Monday, October 6, 2014
It's that time of year again ... it's chilly enough in the house for us to feel chilly, but not cold enough, yet, to fire up the woodstove. We're in that limbo period of the year, waiting until we light the first fire.
As with so many of the years past, we've gotten to October, and we're looking at our store of firewood and realizing that we're not going to get through the winter if we can't find some more cord wood ... some where. We waited too long, as usual.
But it's also that, at the end of winter, when we scrounging dead wood for just one more fire ... you know, to take the edge off ... we're not thinking about finding wood for next year ... and then, it's late spring/early summer, and we're not thinking about how cold the next winter is going to be. We should be. But we aren't.
Again, as with so many years past, in the interest of conserving what little wood we do have, we're waiting to start our first fire.
The reality is that it's not cold enough, yet, for a fire. The thermostat in the hall says it's 65° ... in the coldest part of the house, which means, maybe, it's warmer in the parts of the house where we spend most of our time.
And we're also still able to warm up the house, a bit, in other ways. Cooking - especially baking - always makes things a bit toastier. We also throw open all of the blinds/curtains as the sun moves around the house to allow this solar passive heating to warm things up a bit. It works amazingly well. In fact, yesterday, I spent the afternoon outside (in short sleeves) painting, and when I came back inside the house, it was actually too warm and a bit stuffy.
The other day, Deus Ex Machina and Little Fire Faery helped a neighbor with moving some old newspapers, and Deus Ex Machina got to thinking about how those old papers could be used to heat a home. Paper, alone, isn't a very good heating fuel. It's great for starting the fire, but as the primary fuel, it would require a huge supply, and someone who could constantly monitor the fire and feed the stove. Kind of like the guy at the front of the steam engine on a train who is continually feeding coal into the fire to keep the train moving forward.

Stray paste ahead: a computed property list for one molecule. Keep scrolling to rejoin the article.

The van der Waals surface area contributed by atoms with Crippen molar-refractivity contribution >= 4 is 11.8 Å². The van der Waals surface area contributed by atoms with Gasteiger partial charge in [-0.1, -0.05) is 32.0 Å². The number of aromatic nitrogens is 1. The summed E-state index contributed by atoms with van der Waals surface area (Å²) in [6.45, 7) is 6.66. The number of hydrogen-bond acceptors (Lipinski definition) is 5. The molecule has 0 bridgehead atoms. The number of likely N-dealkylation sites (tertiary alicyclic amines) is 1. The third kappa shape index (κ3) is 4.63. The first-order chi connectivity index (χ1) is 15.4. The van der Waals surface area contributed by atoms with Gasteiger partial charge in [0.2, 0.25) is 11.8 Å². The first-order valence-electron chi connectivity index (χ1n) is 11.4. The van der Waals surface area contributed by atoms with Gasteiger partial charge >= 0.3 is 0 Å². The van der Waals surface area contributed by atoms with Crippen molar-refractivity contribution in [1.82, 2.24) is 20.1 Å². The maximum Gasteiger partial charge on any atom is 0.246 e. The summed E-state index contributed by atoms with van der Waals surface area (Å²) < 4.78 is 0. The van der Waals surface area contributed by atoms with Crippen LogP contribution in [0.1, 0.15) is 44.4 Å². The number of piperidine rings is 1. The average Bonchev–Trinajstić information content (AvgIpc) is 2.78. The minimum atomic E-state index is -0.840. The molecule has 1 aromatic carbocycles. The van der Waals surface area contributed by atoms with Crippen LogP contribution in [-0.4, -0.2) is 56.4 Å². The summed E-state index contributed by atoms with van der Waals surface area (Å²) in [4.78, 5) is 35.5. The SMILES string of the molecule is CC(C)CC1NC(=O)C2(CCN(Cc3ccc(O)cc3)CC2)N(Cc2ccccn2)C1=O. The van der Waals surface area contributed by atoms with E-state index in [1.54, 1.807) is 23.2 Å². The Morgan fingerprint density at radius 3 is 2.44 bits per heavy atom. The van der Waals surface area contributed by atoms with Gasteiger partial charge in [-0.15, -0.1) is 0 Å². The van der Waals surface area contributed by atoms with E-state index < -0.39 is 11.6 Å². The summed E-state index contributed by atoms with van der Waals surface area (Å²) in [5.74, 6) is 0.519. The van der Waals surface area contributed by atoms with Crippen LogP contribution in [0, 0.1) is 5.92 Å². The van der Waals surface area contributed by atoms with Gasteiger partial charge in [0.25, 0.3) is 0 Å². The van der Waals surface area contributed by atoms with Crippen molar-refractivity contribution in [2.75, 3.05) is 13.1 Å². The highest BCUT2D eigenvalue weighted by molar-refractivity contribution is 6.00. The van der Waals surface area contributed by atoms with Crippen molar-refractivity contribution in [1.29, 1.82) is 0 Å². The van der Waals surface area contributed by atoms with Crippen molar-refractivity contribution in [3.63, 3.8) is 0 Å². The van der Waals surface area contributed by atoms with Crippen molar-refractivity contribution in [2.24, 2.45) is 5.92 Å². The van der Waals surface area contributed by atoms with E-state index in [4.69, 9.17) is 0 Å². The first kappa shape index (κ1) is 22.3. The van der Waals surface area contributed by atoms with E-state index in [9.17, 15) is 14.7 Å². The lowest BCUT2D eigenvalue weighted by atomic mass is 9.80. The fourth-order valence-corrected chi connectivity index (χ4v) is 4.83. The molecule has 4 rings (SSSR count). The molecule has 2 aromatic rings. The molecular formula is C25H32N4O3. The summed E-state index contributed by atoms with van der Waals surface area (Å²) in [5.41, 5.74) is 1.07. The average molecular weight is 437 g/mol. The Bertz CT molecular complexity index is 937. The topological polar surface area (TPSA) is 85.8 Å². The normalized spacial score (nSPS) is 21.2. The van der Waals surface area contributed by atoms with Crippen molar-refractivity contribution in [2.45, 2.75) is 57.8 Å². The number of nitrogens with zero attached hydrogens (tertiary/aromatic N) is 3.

When I was a youngster, my family lived in the suburbs of Alabama, and we had a fire place. One chilly winter evening, my parents decided we needed a fire to warm things up in our den (the name for the family room - separate from the "living room", and not a "parlor" either - in 1970s suburban homes). We didn't have any firewood, nor any where to get it (because we didn't know much about gathering fallen dead wood, although I'm sure there would have been plenty of it, if we'd gone for a short walk). So, my father started rolling newspapers into dense paper logs. We burned those, and it was nice, but if one had to burn paper as a primary fuel source, rolling newspapers into logs is probably not the most efficient way to use it.
In our society, we have lots of sources for getting paper for heating fuel, but those papers come in all shapes and sizes - some of which would be great for rolling into logs, but others of which would be very poor for that use. The denser the log, the longer it will burn, and with some paper, it would just burn to quickly, because one couldn't manually roll it tight enough for it to be useful.
After working with the neighbor, Deus Ex Machina started wondering about paper logs - not the kind my father made, but logs made out of compressed paper - kind of in the way wood pellets are made.
And, then, he did what Deus Ex Machina always does. He got on the Internet and started doing some research, and he found several wonderful YouTube videos about making logs out of paper.
This video shows how to make a very simple press out of a piece of PVC pipe and a caulk gun. In the video, the paper is shredded before it is used in the caulk gun.
But the maker of the video started to wonder, what if I can't get shredded paper?, and so he made a second video showing how to make paper sludge, and using the same method as used in the first video, he made paper briquettes.
There were several other videos on making paper logs, and even some products that can be purchased to make paper into bricks for fuel. There was even one video of a guy who was engineering a way to make leaves into logs for burning.
As the maker of the above linked videos says, in some places, paper is abundant, but wood is not, and knowing how to make compressed paper into burnable logs, bricks or briquettes is definitely a worthwhile survival tool. For those who are concerned about deforestation, or those who live in suburban/urban areas where trees aren't as prolific as there are where I live, this kind of project would be incredibly useful.
Plus, the recycle/reuse aspect of the project makes me smile.